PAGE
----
by Jason Angelo

In re Jevic Holding Corp., 2015 WL 2403443, __ F.3d __ (3d Cir. May 21, 2015)

Section 507’s Absolute Priority Rule always applies – or does it? After last month’s precedential opinion issued by the Third Circuit Court of Appeals, apparently that isn’t always the case. In a matter of first impression within the Third Circuit, the Court determined that the Absolute Priority Rule is not necessarily implicated outside the context of plan confirmations. At the same time, the court became the first circuit court to determine that bankruptcy courts have the discretion to approve structured dismissals in connection with a Rule 9019 settlement, so long as the ultimate result does not evade the safeguards of the plan confirmation or conversion process.


Jevic, a former New Jersey trucking company, was acquired in a 2006 LBO by Sun Capital Partners (“Sun Cap”) and financed by a group of lenders headed by CIT Group. In May 2008, Jevic ceased operations, notified its employees of their imminent termination, and filed a voluntary Chapter 11 petition in the Bankruptcy Court for the District of Delaware.

In the meantime, a group of former Jevic employees (the “WARN claimants”) initiated a class action lawsuit against Jevic and Sun Cap, alleging violations of the federal Worker Adjustment and Retraining Notification (“WARN”) Act and its New Jersey analogue. At the same time, the Official Committee of Unsecured Creditors brought a fraudulent conveyance action against Sun Cap and CIT in connection with the LBO.

The key players soon reached a settlement that provided for a release of claims between and among the Committee, Jevic, CIT, and Sun Cap in exchange for dismissal of the fraudulent conveyance action; for CIT to pay $2 million into an account to pay legal fees and other administrative expenses; for Sun Cap to assign its lien on the bankruptcy estate’s cash to a trust to pay tax, administrative, and general unsecured creditors; and for dismissal of the Chapter 11 case. The WARN claimants, however, were left out of the settlement, as Sun Cap refused to pay them as long as they maintained their WARN action. The WARN claimants and the U.S. Trustee objected to the settlement, arguing that it called for distribution of property of the estate to lower priority creditors under section 507’s distribution scheme; that the Bankruptcy Code does not permit structured dismissals; and that the Committee breached its fiduciary duties to the estate by leaving the WARN claimants out of the settlement.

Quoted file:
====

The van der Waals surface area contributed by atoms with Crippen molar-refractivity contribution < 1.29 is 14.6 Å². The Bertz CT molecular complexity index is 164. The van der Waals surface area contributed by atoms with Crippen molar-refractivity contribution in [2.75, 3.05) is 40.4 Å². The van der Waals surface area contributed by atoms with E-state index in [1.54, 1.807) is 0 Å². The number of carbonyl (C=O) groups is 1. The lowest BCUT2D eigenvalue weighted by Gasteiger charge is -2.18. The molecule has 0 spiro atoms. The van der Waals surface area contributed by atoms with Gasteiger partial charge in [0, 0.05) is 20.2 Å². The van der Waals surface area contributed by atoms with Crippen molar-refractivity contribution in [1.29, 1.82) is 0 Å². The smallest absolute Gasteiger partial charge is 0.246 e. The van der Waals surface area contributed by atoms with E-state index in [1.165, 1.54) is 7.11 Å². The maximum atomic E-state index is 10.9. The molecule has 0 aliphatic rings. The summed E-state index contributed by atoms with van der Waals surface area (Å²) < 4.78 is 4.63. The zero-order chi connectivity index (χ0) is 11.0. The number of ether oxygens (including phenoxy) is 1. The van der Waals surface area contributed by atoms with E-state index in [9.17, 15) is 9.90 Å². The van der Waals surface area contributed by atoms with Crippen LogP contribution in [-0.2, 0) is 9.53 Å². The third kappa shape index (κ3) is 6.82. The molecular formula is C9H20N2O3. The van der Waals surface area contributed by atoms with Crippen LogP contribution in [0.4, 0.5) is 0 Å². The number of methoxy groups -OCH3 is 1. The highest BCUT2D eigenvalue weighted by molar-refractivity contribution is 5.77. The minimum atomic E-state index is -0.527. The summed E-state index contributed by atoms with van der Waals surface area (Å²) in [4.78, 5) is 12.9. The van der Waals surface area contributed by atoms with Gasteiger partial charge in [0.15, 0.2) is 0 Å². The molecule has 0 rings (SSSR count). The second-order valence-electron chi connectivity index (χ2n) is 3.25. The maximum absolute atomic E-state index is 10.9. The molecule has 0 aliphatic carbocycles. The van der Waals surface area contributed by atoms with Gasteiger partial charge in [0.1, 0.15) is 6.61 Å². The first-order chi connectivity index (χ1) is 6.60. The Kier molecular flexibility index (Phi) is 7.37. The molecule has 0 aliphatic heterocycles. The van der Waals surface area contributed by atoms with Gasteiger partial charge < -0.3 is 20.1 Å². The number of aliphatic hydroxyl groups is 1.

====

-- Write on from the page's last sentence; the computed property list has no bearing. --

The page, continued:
In an oral opinion, Chief Judge Brendan L. Shannon approved the settlement and dismissal, concluding that the “dire circumstances” of the case– specifically, the lack of any realistic prospect of a distribution to any unsecured creditors if the settlement was not approved –mandated approval. Moreover, the Bankruptcy Court determined that there was no chance of approval of a Chapter 11 plan, and that conversion to Chapter 7 was impracticable both in terms of cost and the settling parties’ willingness to participate in a settlement in that context. The Bankruptcy Court also concluded that no fiduciary duties had been violated, that the settlements under Rule 9019 need not comply with the Absolute Priority Rule, and that the settlement was fair and equitable under the factors established by In re Martin, 91 F.3d 389 (3d Cir. 1996).

The WARN claimants appealed to the District Court, which rejected their contentions, holding that the Bankruptcy Court had correctly applied the Martin factors and had correctly ruled regarding the fiduciary duties and absolute priority rule issues. The District Court noted that even had the Bankruptcy Court erred, however, the WARN claimants’ appeal was equitably moot because the settlement had been “substantially consummated.” See Jevic Holding Corp., 2014 WL 2688613, at *2 (D.Del. Jan. 24, 2014). The WARN claimants appealed to the Third Circuit, with the U.S. Trustee joining in the appeal as amicus curiae.